The action on Twitter is seen as part of a crackdown on press freedom and social media platforms by rights organisations
Police in India have summoned Twitter’s top executive over a viral video of an elderly Muslim man being assaulted, as the micro-blogging site remains locked in a dispute with the government over new internet regulations.
In the latest escalation, Uttar Pradesh state police on Thursday sent a written notice to Twitter India head Manish Maheshwari to appear before officials to record his statement within seven days.
Twitter faces allegations of failing to stop the spread of a viral video on its platform of a Muslim man’s beating in Ghaziabad, Uttar Pradesh, that the local police say spread “hate and enmity” between Hindu and Muslim communities.
The two videos in question, which were widely shared on Twitter, showed first an elderly Muslim being beaten and having his beard forcibly cut off by a group of younger men, and in the second video shows the victim recounting the incident and crying, saying he was made to chant a Hindu slogan during the ordeal.
Ghaziabad Police did not dispute the veracity of the videos, but said their investigations showed the violence was triggered by a dispute over an item the elderly man was selling and not any religious motivation.
Uttar Pradesh’s police then filed a case against Twitter India and seven other for allegedly stoking communal rivalry between Hindus and Muslim and causing public mischief. The individuals named include journalists who shared the videos, describing their contents.
The notice on Thursday said: “Some people used their Twitter handles to spread hatred and enmity in the society and Twitter did not take cognisance.
“Writings and works which promoted enmity and affected harmony between different communities in the country and the state were encouraged and such anti-society messages were allowed to go viral.”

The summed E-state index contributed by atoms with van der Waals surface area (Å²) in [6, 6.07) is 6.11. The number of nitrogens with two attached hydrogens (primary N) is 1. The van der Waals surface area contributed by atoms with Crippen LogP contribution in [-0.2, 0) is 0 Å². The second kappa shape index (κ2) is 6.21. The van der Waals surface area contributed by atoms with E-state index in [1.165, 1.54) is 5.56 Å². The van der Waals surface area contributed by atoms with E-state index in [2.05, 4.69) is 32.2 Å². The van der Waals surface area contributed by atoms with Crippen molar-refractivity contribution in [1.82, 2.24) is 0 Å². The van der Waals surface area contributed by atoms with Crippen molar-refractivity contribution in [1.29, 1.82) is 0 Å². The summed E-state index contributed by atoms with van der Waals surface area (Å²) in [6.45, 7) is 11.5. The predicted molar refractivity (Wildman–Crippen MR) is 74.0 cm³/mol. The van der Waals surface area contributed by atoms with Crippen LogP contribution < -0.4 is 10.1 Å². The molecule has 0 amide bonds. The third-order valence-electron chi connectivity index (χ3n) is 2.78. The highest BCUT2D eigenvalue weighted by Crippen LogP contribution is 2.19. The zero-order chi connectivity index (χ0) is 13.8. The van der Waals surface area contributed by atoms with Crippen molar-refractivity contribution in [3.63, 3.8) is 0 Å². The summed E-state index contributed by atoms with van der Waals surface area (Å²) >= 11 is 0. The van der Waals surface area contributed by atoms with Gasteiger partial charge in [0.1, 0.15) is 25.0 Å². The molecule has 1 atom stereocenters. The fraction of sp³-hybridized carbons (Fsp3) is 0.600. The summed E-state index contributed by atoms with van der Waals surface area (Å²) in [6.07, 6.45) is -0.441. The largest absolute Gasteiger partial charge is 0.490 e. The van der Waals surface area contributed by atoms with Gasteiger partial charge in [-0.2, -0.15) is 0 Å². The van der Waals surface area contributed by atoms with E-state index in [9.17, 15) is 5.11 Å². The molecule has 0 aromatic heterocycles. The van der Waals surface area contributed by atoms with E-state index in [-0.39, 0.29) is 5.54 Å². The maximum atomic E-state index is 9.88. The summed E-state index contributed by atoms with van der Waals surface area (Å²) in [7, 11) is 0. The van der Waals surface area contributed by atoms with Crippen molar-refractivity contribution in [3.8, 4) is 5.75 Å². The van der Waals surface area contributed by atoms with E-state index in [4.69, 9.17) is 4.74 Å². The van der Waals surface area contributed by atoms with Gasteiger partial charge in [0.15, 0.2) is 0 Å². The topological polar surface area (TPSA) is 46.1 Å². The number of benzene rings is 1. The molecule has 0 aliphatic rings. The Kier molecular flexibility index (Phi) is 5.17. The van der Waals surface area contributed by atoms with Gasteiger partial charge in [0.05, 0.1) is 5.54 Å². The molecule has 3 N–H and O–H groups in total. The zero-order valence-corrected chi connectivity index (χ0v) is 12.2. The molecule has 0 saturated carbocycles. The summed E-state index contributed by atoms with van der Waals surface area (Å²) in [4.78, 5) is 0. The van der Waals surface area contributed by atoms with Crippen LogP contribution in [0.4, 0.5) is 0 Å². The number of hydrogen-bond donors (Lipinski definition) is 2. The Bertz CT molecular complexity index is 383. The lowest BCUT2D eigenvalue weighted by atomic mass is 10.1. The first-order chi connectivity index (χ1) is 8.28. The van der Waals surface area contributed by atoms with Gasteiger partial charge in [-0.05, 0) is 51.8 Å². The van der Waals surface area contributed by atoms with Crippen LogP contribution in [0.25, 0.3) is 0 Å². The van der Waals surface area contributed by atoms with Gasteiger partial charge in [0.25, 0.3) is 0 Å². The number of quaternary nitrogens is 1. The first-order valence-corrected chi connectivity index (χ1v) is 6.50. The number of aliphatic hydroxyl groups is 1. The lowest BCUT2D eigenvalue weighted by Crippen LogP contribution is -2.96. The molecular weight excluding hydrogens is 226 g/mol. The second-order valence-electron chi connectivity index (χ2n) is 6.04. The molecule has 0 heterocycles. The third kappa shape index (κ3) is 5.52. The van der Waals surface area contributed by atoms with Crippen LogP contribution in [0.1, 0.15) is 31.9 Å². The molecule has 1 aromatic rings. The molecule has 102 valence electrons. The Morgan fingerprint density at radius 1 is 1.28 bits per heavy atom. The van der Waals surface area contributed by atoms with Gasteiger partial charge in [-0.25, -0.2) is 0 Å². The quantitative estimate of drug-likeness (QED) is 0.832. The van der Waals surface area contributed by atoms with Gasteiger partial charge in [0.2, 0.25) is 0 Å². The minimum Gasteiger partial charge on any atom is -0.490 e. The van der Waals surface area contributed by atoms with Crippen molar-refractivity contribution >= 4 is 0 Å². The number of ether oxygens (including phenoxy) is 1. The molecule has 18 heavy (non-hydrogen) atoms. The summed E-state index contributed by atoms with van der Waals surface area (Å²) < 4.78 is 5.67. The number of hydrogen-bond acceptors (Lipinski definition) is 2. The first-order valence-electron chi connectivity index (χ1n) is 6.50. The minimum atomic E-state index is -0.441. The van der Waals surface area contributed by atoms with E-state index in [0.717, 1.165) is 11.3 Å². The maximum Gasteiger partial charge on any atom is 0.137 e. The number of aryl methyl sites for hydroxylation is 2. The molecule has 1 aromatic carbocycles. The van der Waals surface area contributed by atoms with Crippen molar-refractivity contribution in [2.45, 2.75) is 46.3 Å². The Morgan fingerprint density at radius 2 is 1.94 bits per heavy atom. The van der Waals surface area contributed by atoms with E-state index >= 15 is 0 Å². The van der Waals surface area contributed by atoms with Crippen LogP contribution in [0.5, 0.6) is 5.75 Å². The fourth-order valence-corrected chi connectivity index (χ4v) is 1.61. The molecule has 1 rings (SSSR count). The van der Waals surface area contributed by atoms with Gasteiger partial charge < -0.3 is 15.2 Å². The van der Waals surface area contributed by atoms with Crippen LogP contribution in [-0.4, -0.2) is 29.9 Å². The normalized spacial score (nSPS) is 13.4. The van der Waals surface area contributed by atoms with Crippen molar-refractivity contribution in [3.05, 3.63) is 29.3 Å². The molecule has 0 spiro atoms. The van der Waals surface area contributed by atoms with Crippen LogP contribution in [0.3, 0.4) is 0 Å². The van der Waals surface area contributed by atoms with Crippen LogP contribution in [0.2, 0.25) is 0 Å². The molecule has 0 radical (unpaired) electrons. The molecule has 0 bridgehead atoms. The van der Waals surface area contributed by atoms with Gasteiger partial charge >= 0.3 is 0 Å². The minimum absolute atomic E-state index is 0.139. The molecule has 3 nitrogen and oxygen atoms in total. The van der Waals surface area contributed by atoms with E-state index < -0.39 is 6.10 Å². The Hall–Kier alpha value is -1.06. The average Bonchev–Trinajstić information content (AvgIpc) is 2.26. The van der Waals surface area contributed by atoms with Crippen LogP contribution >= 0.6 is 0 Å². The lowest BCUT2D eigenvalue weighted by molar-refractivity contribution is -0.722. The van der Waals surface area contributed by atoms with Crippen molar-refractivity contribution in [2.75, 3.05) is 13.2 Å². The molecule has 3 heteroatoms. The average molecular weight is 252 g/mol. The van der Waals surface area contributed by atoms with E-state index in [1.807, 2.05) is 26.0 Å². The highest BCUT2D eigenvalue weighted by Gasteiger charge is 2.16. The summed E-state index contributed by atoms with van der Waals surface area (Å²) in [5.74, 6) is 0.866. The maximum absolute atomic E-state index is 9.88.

This came as India’s federal government was at loggerheads with the US social media giant and IT minister Ravi Shankar Prasad issued the government’s sharpest statement yet, saying Twitter has “failed to comply with the Intermediary Guidelines that came into effect from 26 May”.
His statement refers to new regulations passed by India this year which require social media companies to comply with police in taking down posts deemed problematic by the authorities, and to appoint a grievance officer who is personally and criminally responsible for doing so. The law is being contested in courts by rights organisations, who say it is a tool to crack down on freedom of speech and the press.
The new IT rules state that platforms who fail to comply will no longer be protected from prosecution over the content that they host.
“While Twitter has been over-enthusiastic about its fact-checking mechanism, it’s failure to act in multiple cases like UP is perplexing and indicates its inconsistency in fighting misinformation,” Mr Prasad said in a tweet.
In the video in question, the elderly man, Abdul Samad Saifi, had alleged that the accused offered him an auto ride and beat him up, forcing him to chant Jai Shri Ram (Glory to Lord Ram, a Hindu deity).
But police investigating the case denied the claims and said some of the attackers were themselves Muslim, not Hindus as claimed. Police said the attackers beat the man up as he sold them a religious tabeez (amulet) that they later believed did not work.
Twitter has previously said that it is making all efforts to adhere to the new regulations and that it will continue to update the government on its progress. It did not comment directly on the police summons.